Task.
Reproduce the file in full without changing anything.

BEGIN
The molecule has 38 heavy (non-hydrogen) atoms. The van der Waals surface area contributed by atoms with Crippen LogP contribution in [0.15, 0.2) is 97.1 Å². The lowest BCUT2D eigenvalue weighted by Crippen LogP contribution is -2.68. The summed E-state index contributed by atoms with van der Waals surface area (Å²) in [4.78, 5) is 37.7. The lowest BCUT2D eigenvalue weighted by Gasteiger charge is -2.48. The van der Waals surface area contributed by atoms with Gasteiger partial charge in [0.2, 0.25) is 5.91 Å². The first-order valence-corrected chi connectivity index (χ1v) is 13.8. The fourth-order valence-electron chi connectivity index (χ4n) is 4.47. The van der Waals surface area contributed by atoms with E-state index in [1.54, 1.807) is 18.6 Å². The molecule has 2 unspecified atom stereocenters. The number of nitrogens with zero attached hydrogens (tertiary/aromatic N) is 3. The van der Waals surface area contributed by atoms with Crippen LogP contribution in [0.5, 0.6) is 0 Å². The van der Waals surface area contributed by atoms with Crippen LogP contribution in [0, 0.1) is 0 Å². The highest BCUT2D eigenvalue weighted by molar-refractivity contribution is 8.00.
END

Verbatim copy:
The molecule has 38 heavy (non-hydrogen) atoms. The van der Waals surface area contributed by atoms with Crippen LogP contribution in [0.15, 0.2) is 97.1 Å². The lowest BCUT2D eigenvalue weighted by Crippen LogP contribution is -2.68. The summed E-state index contributed by atoms with van der Waals surface area (Å²) in [4.78, 5) is 37.7. The lowest BCUT2D eigenvalue weighted by Gasteiger charge is -2.48. The van der Waals surface area contributed by atoms with Gasteiger partial charge in [0.2, 0.25) is 5.91 Å². The first-order valence-corrected chi connectivity index (χ1v) is 13.8. The fourth-order valence-electron chi connectivity index (χ4n) is 4.47. The van der Waals surface area contributed by atoms with E-state index in [1.54, 1.807) is 18.6 Å². The molecule has 2 unspecified atom stereocenters. The number of nitrogens with zero attached hydrogens (tertiary/aromatic N) is 3. The van der Waals surface area contributed by atoms with Crippen LogP contribution in [0.5, 0.6) is 0 Å². The van der Waals surface area contributed by atoms with Crippen LogP contribution in [0, 0.1) is 0 Å². The highest BCUT2D eigenvalue weighted by molar-refractivity contribution is 8.00.